From camels roaming the desert to camel milk being a popular beverage in the Middle East, there’s no denying that camels are an integral part of many cultures. But you may be wondering – can you get sick from camel products? The short answer is yes. Although rare, it is possible for people to become ill from consuming or coming into contact with camel products. In this blog post, we will discuss what ailments could be caused by camel products and how to avoid them. We will also look at the benefits of camel milk and why it’s becoming increasingly popular among health-conscious consumers.
Which Disease Is Spread By Camel?
Camelpox and dromedary blesbuck fever are both diseases that can be spread by camel. Both of these diseases are relatively rare, but they can be serious if contracted by humans.
Camelpox is caused by a virus and is most commonly seen in young camels. Symptoms of camelpox include fever, lethargy, and skin lesions.
Dromedary blesbuck fever is caused by a bacteria and can cause fever, diarrhea, and vomiting in camels. It is important to note that neither of these diseases can be spread to humans through contact with camel milk or meat.
MERS – Middle East Respiratory Syndrome – is a serious respiratory illness that can be spread by camel products. MERS is a viral illness that can cause fever, coughing, and difficulty breathing. There is currently no vaccine available for MERS, and it is not known how long the virus can remain active in camel products.
1) Middle East Respiratory Syndrome (MERS)
The Middle East Respiratory Syndrome (MERS) is a viral respiratory illness that was first identified in Saudi Arabia in 2012. The cause of MERS is a previously unknown coronavirus, and it is thought to have originated in camels.
Since its discovery, MERS has spread to 27 countries, including the United States. However, the majority of cases have been reported in Saudi Arabia.
MERS is similar to SARS (severe acute respiratory syndrome), another coronavirus that emerged in 2003. Both viruses cause severe respiratory illness, but MERS appears to be more deadly, with a fatality rate of approximately 34%.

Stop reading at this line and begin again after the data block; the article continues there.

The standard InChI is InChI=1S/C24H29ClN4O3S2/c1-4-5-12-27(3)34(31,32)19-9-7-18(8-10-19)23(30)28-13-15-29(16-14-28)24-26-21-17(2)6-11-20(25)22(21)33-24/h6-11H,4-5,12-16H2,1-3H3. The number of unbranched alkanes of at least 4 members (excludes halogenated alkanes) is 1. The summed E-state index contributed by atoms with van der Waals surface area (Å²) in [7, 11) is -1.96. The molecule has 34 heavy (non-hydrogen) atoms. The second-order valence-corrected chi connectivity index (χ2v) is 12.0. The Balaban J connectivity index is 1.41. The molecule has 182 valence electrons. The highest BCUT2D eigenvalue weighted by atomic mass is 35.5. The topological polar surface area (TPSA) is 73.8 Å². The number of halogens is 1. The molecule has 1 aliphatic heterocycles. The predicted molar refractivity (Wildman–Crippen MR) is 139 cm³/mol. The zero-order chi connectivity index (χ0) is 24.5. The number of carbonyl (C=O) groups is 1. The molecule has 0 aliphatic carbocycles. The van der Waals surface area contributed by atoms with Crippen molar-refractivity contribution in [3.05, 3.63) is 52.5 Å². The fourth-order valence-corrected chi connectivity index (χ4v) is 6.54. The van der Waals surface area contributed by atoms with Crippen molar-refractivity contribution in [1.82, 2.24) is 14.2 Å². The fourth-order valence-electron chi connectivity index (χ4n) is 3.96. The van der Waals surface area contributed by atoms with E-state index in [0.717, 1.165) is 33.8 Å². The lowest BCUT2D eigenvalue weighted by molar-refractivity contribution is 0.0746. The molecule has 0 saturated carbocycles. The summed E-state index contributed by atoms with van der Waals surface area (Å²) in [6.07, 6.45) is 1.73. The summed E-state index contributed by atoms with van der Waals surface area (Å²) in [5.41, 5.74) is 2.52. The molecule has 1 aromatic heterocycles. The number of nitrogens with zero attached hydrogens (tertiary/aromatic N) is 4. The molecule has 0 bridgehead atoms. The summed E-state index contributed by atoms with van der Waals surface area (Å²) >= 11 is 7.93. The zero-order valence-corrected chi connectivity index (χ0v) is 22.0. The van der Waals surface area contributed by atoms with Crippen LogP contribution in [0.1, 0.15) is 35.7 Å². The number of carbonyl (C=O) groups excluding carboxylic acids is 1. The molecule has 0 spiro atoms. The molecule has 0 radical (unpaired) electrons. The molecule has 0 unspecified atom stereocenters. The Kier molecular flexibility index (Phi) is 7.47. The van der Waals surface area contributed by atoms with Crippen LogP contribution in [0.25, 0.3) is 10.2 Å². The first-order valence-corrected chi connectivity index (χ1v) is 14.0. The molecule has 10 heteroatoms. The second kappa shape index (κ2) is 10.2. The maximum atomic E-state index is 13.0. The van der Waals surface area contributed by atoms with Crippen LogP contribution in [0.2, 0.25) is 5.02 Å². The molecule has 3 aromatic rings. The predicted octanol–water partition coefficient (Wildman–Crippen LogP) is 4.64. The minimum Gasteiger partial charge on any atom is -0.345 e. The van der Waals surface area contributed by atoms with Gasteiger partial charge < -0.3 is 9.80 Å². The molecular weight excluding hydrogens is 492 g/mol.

There is no vaccine or specific treatment for MERS, so prevention is the best way to protect yourself from this virus. If you must travel to an area where MERS is present, avoid contact with camels and camel products, such as milk and meat. Wash your hands frequently and practice good respiratory hygiene.
2) Getting Sick From Contagious Camel Milk
Yes, you can get sick from drinking camel milk. In fact, many people who live in areas where camel milk is consumed routinely experience gastrointestinal problems after drinking it.
The main reason for this is that the milk is not pasteurized, so it may contain harmful bacteria that can cause illness. In addition, camel milk is often contaminated with sand or dirt, which can also lead to gastrointestinal problems.
3) What Is The Blood Parasite In Camel?
Camel blood is often found to be teeming with a variety of parasites, the most common of which is the trypanosome. This parasite is transmitted to camels through the bite of the tsetse fly, and can cause a disease known as trypanosomiasis, or sleeping sickness.
Symptoms of this disease include fever, headaches, joint pain, and eventually, coma and death. In addition to the trypanosome, other bloodborne parasites that can be found in camel populations include Leishmania species, which cause leishmaniasis (a disfiguring skin disease), and the malaria-causing Plasmodium vivax parasite.